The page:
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Monday, April 4, 2016

Caregiver Stress

I subscribe to an electronic magazine, The Complex Child. Some months it is extremely helpful, while others no so much. This month deals with Caregiver Stress.

Caregiver stress is something we hear about all the time as parents of children with special needs. Though the term is used for all caregivers, it is usually when a parent is the caregiver that we tend to deny it happening. 

What is caregiver stress?
Caregiver stress is defined as a condition of exhaustion, anger, rage, or guilt that results from unrelieved caring for a someone who is chronically ill or disabled. 

There are three main types of stress, and the first is physical stress, which is just what it sounds like. Caregivers are constantly lifting heavy and cumbersome medical equipment, wheelchairs, other adaptive equipment, and the child. Often, they are not using proper lifting techniques to save their backs, knees, and other muscles/joints. This in not intentional on the caregiver's part, as often there is no clean, appropriate place to change a 12-year-old's diaper, or to cleanly cath a child. The caregiver has to resort to moving in awkward positions, thus putting additional atrain on the body. There is also the physical wearing down of their bodies due to lack of sleep from tending to their child's many needs, and the constant traveling to and from many medical appointments. These things can take much of a toll on the body as lifting ca.

The second is emotional stress, which can have the same physical symptoms as physical stress. Emotional stress is when the caregiver is constantly worrying over money, lack of time, illness or other concerns. A caregiver can have constant guilt over trying to balance the needs of the child with special needs with those of any other children or significant other. Caregivers often feel alone as support groups aren't always at convenient times, or there is not childcare to even go. They can lose their friends as the friends don't understand this "new" life, and even family can shy away in fear of doing something wrong, or not understanding what the caregiver needs. This all adds up to an emotional roller coaster that can negatively affect the health of the caregiver, who often feels isolated and alone.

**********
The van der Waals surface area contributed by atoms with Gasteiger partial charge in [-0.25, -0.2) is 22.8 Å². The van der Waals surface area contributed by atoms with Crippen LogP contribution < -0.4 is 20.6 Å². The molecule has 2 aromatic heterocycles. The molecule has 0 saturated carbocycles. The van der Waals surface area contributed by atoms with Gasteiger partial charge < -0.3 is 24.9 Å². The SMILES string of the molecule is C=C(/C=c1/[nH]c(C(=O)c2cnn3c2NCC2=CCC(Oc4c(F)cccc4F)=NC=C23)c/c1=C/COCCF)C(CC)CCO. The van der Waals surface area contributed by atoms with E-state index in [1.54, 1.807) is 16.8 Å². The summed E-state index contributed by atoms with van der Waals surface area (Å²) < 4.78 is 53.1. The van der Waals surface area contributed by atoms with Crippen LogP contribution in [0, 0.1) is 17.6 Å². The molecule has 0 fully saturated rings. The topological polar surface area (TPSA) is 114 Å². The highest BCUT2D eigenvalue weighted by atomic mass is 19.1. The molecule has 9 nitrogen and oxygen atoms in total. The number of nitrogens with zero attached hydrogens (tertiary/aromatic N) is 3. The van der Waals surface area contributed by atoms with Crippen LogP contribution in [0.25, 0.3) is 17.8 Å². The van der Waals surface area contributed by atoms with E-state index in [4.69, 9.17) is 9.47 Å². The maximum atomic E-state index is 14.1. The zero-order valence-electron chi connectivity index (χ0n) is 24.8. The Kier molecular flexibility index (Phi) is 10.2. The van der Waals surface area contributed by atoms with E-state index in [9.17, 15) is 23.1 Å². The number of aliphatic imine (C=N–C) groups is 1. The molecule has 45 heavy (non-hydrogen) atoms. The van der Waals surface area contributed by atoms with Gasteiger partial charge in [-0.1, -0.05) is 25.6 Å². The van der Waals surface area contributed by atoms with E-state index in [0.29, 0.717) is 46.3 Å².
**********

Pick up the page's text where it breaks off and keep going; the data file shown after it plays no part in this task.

Lastly is mental stress, which is a little different from emotional stress. Mental stress is the constant worrying over everything you have to do. Did you get the medications correct, forget any appointments, and did you order the correct supplies this month? It also encompasses the worry of juggling school schedules, work schedules, medical appointments, and any other activities. Caregivers often have to make sense of the huge amount of information that streams in and try to figure out what to do next. They are scared and worried about the future, especially what will happen to their children when they are gone. 
By: Angela Sittiler

1 comment:

Marci Scher said...

Daean Menke Good article and very true. I find the various forms of stress vacillate between one another, making it difficult to know what your personal needs are.

Harry Blacker Wow. Love n prayers to all

Amy Eisenberg Samay So glad there are programs like that one that save money, and allow kids like Ian to be at home where they belong. It's a win-win, and that doesn't happen often in the world of insurance and politics.